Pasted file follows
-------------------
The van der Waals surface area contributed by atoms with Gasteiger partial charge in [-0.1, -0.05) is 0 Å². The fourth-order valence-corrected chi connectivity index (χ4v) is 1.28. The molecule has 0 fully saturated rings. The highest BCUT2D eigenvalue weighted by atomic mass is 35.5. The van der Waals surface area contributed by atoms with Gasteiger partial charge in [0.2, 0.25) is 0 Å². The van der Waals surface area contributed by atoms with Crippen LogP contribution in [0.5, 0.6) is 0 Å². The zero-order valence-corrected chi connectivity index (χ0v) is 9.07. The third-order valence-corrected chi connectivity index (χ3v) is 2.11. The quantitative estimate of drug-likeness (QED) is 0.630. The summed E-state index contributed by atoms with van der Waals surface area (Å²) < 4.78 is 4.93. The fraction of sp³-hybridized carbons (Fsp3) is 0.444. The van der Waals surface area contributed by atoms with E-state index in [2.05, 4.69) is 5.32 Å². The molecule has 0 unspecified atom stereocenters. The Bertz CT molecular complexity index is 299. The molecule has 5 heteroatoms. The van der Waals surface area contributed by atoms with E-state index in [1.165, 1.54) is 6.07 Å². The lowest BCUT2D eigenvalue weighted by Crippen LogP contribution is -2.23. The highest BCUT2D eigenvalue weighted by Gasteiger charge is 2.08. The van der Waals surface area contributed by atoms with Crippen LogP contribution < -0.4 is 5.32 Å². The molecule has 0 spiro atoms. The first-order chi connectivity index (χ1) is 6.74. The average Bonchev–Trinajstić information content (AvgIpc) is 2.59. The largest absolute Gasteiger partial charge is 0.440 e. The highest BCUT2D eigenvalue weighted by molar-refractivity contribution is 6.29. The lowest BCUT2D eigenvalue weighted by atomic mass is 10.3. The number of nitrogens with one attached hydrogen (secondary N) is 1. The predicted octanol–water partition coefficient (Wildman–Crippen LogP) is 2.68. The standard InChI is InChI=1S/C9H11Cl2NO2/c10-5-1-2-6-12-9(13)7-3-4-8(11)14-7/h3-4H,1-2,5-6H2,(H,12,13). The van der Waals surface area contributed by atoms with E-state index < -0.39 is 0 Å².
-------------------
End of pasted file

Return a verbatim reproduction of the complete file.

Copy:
The van der Waals surface area contributed by atoms with Gasteiger partial charge in [-0.1, -0.05) is 0 Å². The fourth-order valence-corrected chi connectivity index (χ4v) is 1.28. The molecule has 0 fully saturated rings. The highest BCUT2D eigenvalue weighted by atomic mass is 35.5. The van der Waals surface area contributed by atoms with Gasteiger partial charge in [0.2, 0.25) is 0 Å². The van der Waals surface area contributed by atoms with Crippen LogP contribution in [0.5, 0.6) is 0 Å². The zero-order valence-corrected chi connectivity index (χ0v) is 9.07. The third-order valence-corrected chi connectivity index (χ3v) is 2.11. The quantitative estimate of drug-likeness (QED) is 0.630. The summed E-state index contributed by atoms with van der Waals surface area (Å²) < 4.78 is 4.93. The fraction of sp³-hybridized carbons (Fsp3) is 0.444. The van der Waals surface area contributed by atoms with E-state index in [2.05, 4.69) is 5.32 Å². The molecule has 0 unspecified atom stereocenters. The Bertz CT molecular complexity index is 299. The molecule has 5 heteroatoms. The van der Waals surface area contributed by atoms with E-state index in [1.165, 1.54) is 6.07 Å². The lowest BCUT2D eigenvalue weighted by Crippen LogP contribution is -2.23. The highest BCUT2D eigenvalue weighted by Gasteiger charge is 2.08. The van der Waals surface area contributed by atoms with Crippen LogP contribution < -0.4 is 5.32 Å². The molecule has 0 spiro atoms. The first-order chi connectivity index (χ1) is 6.74. The average Bonchev–Trinajstić information content (AvgIpc) is 2.59. The largest absolute Gasteiger partial charge is 0.440 e. The highest BCUT2D eigenvalue weighted by molar-refractivity contribution is 6.29. The lowest BCUT2D eigenvalue weighted by atomic mass is 10.3. The number of nitrogens with one attached hydrogen (secondary N) is 1. The predicted octanol–water partition coefficient (Wildman–Crippen LogP) is 2.68. The standard InChI is InChI=1S/C9H11Cl2NO2/c10-5-1-2-6-12-9(13)7-3-4-8(11)14-7/h3-4H,1-2,5-6H2,(H,12,13). The van der Waals surface area contributed by atoms with E-state index < -0.39 is 0 Å².